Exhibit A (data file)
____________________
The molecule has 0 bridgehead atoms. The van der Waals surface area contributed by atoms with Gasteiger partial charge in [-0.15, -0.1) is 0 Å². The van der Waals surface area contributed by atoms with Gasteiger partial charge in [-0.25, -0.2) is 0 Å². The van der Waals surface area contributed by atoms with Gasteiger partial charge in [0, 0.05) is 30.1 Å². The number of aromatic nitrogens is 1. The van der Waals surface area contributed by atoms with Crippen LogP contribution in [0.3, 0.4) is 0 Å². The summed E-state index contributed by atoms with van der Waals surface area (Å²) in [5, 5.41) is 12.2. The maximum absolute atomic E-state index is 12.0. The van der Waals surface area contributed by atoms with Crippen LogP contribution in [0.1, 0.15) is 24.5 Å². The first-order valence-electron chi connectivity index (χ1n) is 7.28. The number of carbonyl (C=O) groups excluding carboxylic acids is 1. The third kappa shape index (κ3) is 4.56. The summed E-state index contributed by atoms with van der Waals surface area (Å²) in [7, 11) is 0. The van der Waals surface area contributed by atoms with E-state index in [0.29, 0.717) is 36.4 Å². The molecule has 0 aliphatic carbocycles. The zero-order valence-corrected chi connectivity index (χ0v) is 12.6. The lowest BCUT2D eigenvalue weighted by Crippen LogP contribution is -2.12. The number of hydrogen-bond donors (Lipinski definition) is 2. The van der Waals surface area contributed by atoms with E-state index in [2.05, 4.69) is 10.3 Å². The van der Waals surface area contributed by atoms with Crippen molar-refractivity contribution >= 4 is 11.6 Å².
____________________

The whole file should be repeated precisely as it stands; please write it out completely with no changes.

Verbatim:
The molecule has 0 bridgehead atoms. The van der Waals surface area contributed by atoms with Gasteiger partial charge in [-0.15, -0.1) is 0 Å². The van der Waals surface area contributed by atoms with Gasteiger partial charge in [-0.25, -0.2) is 0 Å². The van der Waals surface area contributed by atoms with Gasteiger partial charge in [0, 0.05) is 30.1 Å². The number of aromatic nitrogens is 1. The van der Waals surface area contributed by atoms with Crippen LogP contribution in [0.3, 0.4) is 0 Å². The summed E-state index contributed by atoms with van der Waals surface area (Å²) in [5, 5.41) is 12.2. The maximum absolute atomic E-state index is 12.0. The van der Waals surface area contributed by atoms with Crippen LogP contribution in [0.1, 0.15) is 24.5 Å². The first-order valence-electron chi connectivity index (χ1n) is 7.28. The number of carbonyl (C=O) groups excluding carboxylic acids is 1. The third kappa shape index (κ3) is 4.56. The summed E-state index contributed by atoms with van der Waals surface area (Å²) in [7, 11) is 0. The van der Waals surface area contributed by atoms with E-state index in [0.29, 0.717) is 36.4 Å². The molecule has 0 aliphatic carbocycles. The zero-order valence-corrected chi connectivity index (χ0v) is 12.6. The lowest BCUT2D eigenvalue weighted by Crippen LogP contribution is -2.12. The number of hydrogen-bond donors (Lipinski definition) is 2. The van der Waals surface area contributed by atoms with E-state index in [2.05, 4.69) is 10.3 Å². The van der Waals surface area contributed by atoms with Crippen molar-refractivity contribution >= 4 is 11.6 Å².